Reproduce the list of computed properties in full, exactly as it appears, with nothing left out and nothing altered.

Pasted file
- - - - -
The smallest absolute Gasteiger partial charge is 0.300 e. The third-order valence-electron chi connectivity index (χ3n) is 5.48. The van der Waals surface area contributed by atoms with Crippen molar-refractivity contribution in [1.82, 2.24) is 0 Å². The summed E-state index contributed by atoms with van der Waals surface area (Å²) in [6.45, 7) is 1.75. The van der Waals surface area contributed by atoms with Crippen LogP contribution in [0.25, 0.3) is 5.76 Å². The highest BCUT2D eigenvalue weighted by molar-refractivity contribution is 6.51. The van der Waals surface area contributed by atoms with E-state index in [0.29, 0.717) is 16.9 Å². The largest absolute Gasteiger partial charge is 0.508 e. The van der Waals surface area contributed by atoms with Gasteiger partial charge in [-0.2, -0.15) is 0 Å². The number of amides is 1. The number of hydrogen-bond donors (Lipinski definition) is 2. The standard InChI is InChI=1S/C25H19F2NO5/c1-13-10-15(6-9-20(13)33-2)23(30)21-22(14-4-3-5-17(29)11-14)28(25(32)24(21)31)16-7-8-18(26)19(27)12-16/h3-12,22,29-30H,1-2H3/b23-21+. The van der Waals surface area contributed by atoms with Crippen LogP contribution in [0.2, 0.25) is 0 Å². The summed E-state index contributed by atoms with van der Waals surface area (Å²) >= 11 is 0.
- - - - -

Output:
The smallest absolute Gasteiger partial charge is 0.300 e. The third-order valence-electron chi connectivity index (χ3n) is 5.48. The van der Waals surface area contributed by atoms with Crippen molar-refractivity contribution in [1.82, 2.24) is 0 Å². The summed E-state index contributed by atoms with van der Waals surface area (Å²) in [6.45, 7) is 1.75. The van der Waals surface area contributed by atoms with Crippen LogP contribution in [0.25, 0.3) is 5.76 Å². The highest BCUT2D eigenvalue weighted by molar-refractivity contribution is 6.51. The van der Waals surface area contributed by atoms with E-state index in [0.29, 0.717) is 16.9 Å². The largest absolute Gasteiger partial charge is 0.508 e. The van der Waals surface area contributed by atoms with Gasteiger partial charge in [-0.2, -0.15) is 0 Å². The number of amides is 1. The number of hydrogen-bond donors (Lipinski definition) is 2. The standard InChI is InChI=1S/C25H19F2NO5/c1-13-10-15(6-9-20(13)33-2)23(30)21-22(14-4-3-5-17(29)11-14)28(25(32)24(21)31)16-7-8-18(26)19(27)12-16/h3-12,22,29-30H,1-2H3/b23-21+. The van der Waals surface area contributed by atoms with Crippen LogP contribution in [0.2, 0.25) is 0 Å². The summed E-state index contributed by atoms with van der Waals surface area (Å²) >= 11 is 0.